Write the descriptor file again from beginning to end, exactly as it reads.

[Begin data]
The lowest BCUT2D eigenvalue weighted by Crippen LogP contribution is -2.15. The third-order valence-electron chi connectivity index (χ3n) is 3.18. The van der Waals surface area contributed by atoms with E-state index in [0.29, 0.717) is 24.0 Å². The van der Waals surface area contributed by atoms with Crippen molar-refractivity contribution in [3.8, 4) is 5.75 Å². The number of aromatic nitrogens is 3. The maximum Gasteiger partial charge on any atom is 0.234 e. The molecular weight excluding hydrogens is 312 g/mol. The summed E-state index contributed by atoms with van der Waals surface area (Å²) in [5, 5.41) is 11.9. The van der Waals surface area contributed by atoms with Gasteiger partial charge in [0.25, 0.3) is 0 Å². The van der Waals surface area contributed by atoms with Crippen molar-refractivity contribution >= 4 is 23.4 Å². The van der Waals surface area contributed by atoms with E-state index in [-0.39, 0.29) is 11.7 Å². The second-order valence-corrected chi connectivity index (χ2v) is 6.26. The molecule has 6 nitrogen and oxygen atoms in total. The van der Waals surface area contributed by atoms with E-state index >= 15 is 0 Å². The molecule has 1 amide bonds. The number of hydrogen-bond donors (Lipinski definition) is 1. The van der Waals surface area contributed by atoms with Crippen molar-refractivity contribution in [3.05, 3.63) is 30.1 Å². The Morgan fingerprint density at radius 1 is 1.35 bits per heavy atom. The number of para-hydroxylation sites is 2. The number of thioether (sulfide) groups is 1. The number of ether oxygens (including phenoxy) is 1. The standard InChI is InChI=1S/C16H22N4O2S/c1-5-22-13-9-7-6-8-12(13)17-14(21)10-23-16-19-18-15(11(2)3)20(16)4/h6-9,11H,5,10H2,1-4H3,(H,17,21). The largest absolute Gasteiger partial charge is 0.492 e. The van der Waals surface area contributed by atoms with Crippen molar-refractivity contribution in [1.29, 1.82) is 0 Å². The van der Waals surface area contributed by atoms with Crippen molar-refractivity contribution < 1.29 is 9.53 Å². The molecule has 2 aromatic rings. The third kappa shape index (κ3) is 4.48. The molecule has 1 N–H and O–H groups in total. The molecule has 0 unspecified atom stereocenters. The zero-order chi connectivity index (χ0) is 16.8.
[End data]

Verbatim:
The lowest BCUT2D eigenvalue weighted by Crippen LogP contribution is -2.15. The third-order valence-electron chi connectivity index (χ3n) is 3.18. The van der Waals surface area contributed by atoms with E-state index in [0.29, 0.717) is 24.0 Å². The van der Waals surface area contributed by atoms with Crippen molar-refractivity contribution in [3.8, 4) is 5.75 Å². The number of aromatic nitrogens is 3. The maximum Gasteiger partial charge on any atom is 0.234 e. The molecular weight excluding hydrogens is 312 g/mol. The summed E-state index contributed by atoms with van der Waals surface area (Å²) in [5, 5.41) is 11.9. The van der Waals surface area contributed by atoms with Gasteiger partial charge in [0.25, 0.3) is 0 Å². The van der Waals surface area contributed by atoms with Crippen molar-refractivity contribution >= 4 is 23.4 Å². The van der Waals surface area contributed by atoms with E-state index in [-0.39, 0.29) is 11.7 Å². The second-order valence-corrected chi connectivity index (χ2v) is 6.26. The molecule has 6 nitrogen and oxygen atoms in total. The van der Waals surface area contributed by atoms with E-state index >= 15 is 0 Å². The molecule has 1 amide bonds. The number of hydrogen-bond donors (Lipinski definition) is 1. The van der Waals surface area contributed by atoms with Crippen molar-refractivity contribution in [3.05, 3.63) is 30.1 Å². The Morgan fingerprint density at radius 1 is 1.35 bits per heavy atom. The number of para-hydroxylation sites is 2. The number of thioether (sulfide) groups is 1. The number of ether oxygens (including phenoxy) is 1. The standard InChI is InChI=1S/C16H22N4O2S/c1-5-22-13-9-7-6-8-12(13)17-14(21)10-23-16-19-18-15(11(2)3)20(16)4/h6-9,11H,5,10H2,1-4H3,(H,17,21). The largest absolute Gasteiger partial charge is 0.492 e. The van der Waals surface area contributed by atoms with Crippen molar-refractivity contribution in [1.29, 1.82) is 0 Å². The van der Waals surface area contributed by atoms with Crippen molar-refractivity contribution < 1.29 is 9.53 Å². The molecule has 2 aromatic rings. The third kappa shape index (κ3) is 4.48. The molecule has 1 N–H and O–H groups in total. The molecule has 0 unspecified atom stereocenters. The zero-order chi connectivity index (χ0) is 16.8.